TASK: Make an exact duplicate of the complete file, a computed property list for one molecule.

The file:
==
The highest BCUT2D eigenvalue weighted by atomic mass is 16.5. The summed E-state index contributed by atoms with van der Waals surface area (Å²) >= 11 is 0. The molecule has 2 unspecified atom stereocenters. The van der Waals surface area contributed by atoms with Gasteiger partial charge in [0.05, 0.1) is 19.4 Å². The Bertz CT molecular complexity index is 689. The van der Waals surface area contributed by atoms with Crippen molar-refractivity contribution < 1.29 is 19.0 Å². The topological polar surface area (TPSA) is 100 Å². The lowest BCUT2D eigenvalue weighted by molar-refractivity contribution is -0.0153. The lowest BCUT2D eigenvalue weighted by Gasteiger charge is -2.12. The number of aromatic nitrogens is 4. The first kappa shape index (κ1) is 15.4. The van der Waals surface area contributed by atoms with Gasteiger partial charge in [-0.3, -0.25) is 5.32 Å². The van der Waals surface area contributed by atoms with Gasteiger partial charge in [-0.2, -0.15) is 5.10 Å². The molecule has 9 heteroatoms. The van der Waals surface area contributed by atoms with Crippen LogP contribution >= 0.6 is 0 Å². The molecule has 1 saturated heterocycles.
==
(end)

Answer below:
The highest BCUT2D eigenvalue weighted by atomic mass is 16.5. The summed E-state index contributed by atoms with van der Waals surface area (Å²) >= 11 is 0. The molecule has 2 unspecified atom stereocenters. The van der Waals surface area contributed by atoms with Gasteiger partial charge in [0.05, 0.1) is 19.4 Å². The Bertz CT molecular complexity index is 689. The van der Waals surface area contributed by atoms with Crippen molar-refractivity contribution < 1.29 is 19.0 Å². The topological polar surface area (TPSA) is 100 Å². The lowest BCUT2D eigenvalue weighted by molar-refractivity contribution is -0.0153. The lowest BCUT2D eigenvalue weighted by Gasteiger charge is -2.12. The number of aromatic nitrogens is 4. The first kappa shape index (κ1) is 15.4. The van der Waals surface area contributed by atoms with Gasteiger partial charge in [-0.3, -0.25) is 5.32 Å². The van der Waals surface area contributed by atoms with Gasteiger partial charge in [-0.2, -0.15) is 5.10 Å². The molecule has 9 heteroatoms. The van der Waals surface area contributed by atoms with Crippen LogP contribution >= 0.6 is 0 Å². The molecule has 1 saturated heterocycles.